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Arizona Trail Association and Wild Arizona join forces to ask Senator Martha McSally to support the Grand Canyon Centennial Protection Act

groups launch statewide ads, billboards, and postcard campaign calling for action.

Flagstaff, Arizona – Two leading Arizona outdoor organizations have come together to urge Senator Martha McSally (R-AZ) to protect Grand Canyon by co-sponsoring the Grand Canyon Centennial Protection Act (S.3127). The bill, which already passed the House in a bi-partisan manner, was introduced in the U.S. Senate late last year by Arizona’s senior Senator, Kyrsten Sinema (D-AZ).

The Grand Canyon Centennial Protection Act would protect over 1 million acres surrounding Grand Canyon National Park from new uranium mining by making permanent an existing but temporary 20-year moratorium on mining for the Canyon’s north and south rims.

Grand Canyon and the Arizona Trail are pillars of Arizona’s economy, with outdoor recreation generating $21 billion in consumer spending annually, supporting over 200,000 jobs, and sustaining rural communities. The Canyon’s watershed and the Colorado River it feeds provides life-giving water for wildlife, recreationists, and more than 40 million people in the West.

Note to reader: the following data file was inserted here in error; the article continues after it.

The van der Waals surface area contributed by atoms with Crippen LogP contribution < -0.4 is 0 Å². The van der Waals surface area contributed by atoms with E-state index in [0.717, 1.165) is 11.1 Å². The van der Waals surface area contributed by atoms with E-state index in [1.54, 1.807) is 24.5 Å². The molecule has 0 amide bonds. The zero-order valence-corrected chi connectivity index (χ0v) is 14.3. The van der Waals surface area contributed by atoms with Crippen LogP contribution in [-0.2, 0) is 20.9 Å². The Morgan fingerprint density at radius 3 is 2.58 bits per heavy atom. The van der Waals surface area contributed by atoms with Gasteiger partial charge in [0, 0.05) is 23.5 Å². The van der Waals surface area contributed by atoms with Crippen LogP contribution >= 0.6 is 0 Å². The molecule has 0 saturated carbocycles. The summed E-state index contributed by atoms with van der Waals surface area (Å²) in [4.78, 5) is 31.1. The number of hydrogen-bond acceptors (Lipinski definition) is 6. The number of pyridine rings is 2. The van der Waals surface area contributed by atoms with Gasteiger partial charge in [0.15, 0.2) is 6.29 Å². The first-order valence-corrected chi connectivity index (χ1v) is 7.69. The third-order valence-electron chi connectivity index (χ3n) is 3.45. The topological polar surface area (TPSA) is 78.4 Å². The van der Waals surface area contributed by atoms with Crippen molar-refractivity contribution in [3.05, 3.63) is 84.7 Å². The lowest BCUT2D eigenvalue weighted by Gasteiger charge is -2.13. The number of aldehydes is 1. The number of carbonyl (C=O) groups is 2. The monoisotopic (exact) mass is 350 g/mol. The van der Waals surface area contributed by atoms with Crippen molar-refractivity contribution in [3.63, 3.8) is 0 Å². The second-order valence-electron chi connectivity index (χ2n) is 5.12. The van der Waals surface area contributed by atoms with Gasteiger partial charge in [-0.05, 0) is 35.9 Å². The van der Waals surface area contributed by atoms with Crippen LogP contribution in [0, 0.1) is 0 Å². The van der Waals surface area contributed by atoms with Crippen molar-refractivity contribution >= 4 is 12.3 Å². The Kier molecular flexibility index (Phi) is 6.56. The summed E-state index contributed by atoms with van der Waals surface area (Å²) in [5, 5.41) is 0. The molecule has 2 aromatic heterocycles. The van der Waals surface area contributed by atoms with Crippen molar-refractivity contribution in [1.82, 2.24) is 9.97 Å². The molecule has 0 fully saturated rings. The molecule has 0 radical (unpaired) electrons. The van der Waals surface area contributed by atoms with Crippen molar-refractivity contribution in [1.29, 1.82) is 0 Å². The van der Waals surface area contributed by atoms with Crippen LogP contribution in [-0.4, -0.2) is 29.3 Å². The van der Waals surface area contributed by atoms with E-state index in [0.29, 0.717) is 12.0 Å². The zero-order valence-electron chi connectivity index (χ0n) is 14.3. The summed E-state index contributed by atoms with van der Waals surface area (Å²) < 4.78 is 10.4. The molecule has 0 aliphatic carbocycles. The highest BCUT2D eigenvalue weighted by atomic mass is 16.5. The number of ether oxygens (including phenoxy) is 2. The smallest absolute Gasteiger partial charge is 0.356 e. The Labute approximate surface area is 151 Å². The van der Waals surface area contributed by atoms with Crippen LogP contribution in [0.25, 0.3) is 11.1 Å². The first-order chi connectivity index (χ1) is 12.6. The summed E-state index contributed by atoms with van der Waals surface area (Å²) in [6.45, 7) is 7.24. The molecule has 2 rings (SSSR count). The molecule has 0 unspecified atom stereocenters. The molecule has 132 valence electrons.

“While mining has played an important role in Arizona’s past, the serious long-term risks to public health, water resources, Indigenous people, and recreational activities on public land far outweigh the prospect of short-term profit from uranium production,” said Matthew Nelson, Executive Director of the Arizona Trail Association. “If any of the already more than 800 uranium mining claims on the Kaibab National Forest south of Grand Canyon were to be developed, nearly 40 miles of the Arizona National Scenic Trail would likely be impacted.”

According to Kelly Burke, Executive Director of Wild Arizona, “It’s imperative that Arizonans secure this historic opportunity to permanently protect Grand Canyon from the damage of new uranium mining in order to guarantee a healthier future for all Arizona’s diverse inhabitants, human and wild. We urge Senator McSally to join with the majority of the Arizona Congressional Delegation in standing up for this national treasure by co-sponsoring S.3127.”

Senator McSally has not taken a position on the Grand Canyon Centennial Protection Act, although both Senators recently stood together to protect public lands and parks by voting to support the Great American Outdoors Act, which was signed into law earlier this month.

Wild Arizona’s ads and billboards, running across the state, feature stunning photography by Flagstaff-based and award-winning photographer David Edwards. The ads and billboards will run during the month of August and the postcard campaign will run through September.

Arizona residents can participate in the campaign by sending postcards to both Senators online through KeepItGrand.net.

Images of the billboards and digital ads, which call on Arizonans to sign a petition urging protections for the Canyon, can be viewed at WildArizona.org.

One Response

  • It is down right stupid and scary to allow any mining claims near the south or north rim of the Grand Canyon. water from springs can seep down and out and affect millions or people and animals and flora in the region. Some things should be protected….and the Canyon is one of them!!

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